Perlage is one of the two machine finishes that I'll be applying to my school watch, though it'll largely be out of sight.
Traditionally, perlaged surfaces are on the bottom layer of a watch movement—that is, on the mainplate or other lower bridges—so that's where I'll be applying the finish as well.
The finish is nothing more than a series of overlapping concentric circles of overlapping circles. It's a bit "busy" compared to the other watchmaking finishes, which may explain why it's rarely used on the most visible surfaces.
We don't have a dedicated machine for perlage, since it's pretty simple to set up on a drill press. The mainplate (or whichever component will be finished) fits on a jig that has multiple pivot sizes, allowing you to rotate the piece concentrically. An abrasive rod is fitted into a mandrel in the drill chuck, and the circles are formed by drawing the rod down onto the workpiece.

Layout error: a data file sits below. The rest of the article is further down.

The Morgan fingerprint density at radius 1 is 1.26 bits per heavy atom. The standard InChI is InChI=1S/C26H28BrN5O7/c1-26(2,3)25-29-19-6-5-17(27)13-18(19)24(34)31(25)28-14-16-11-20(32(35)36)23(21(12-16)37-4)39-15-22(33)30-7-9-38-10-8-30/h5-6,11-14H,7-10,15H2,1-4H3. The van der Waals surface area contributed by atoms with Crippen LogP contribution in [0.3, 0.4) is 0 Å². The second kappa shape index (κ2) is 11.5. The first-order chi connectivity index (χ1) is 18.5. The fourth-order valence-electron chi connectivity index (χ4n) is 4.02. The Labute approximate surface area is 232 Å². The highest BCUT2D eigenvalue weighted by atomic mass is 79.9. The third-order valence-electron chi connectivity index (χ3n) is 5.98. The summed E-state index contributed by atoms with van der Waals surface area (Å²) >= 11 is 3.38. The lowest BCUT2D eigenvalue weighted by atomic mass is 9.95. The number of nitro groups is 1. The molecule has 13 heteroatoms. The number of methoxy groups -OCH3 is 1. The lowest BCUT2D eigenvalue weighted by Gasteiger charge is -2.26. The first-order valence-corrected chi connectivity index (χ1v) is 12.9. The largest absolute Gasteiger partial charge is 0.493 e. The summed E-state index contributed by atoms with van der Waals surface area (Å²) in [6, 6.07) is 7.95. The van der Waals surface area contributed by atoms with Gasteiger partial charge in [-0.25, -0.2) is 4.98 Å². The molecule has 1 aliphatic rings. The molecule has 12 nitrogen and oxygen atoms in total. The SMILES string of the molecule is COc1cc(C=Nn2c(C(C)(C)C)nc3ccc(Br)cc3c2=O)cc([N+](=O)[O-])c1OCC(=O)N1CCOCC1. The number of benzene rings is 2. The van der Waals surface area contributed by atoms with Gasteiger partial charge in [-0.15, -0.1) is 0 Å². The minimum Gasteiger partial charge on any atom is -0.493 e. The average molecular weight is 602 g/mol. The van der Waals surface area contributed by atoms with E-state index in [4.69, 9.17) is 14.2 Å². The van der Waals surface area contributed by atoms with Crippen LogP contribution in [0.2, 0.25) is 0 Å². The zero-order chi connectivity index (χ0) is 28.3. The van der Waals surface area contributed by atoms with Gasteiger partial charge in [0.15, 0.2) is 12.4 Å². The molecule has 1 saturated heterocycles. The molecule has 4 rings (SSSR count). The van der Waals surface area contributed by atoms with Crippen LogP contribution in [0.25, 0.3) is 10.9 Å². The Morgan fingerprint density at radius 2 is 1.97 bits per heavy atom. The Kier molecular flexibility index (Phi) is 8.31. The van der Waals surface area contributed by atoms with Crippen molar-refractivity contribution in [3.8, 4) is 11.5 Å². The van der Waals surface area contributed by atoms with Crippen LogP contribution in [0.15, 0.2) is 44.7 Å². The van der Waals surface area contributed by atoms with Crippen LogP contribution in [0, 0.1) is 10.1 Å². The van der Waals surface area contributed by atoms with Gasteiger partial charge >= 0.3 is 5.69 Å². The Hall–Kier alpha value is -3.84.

Since neither the jig nor the drill press have the ability to index (rotate in equal and even amounts), it's up to the operator to space the circles properly. The tightness or looseness of the pattern is up to the operator, though overlapping the circles by about 1/3 seems to be a standard distribution in the industry.
Not only do the circles have to be spaced around the circumference, but the concentric rings have to be spaced by rotating the drill press on its arbor as well. It takes practice to get all the spacings correctly, but once it's mastered, the process is pretty quick.
Next up, Côtes de Genève on the bridges!
Watchmaking student at the Lititz Watch Technicum, formerly a radio and TV newswriter in Chicago.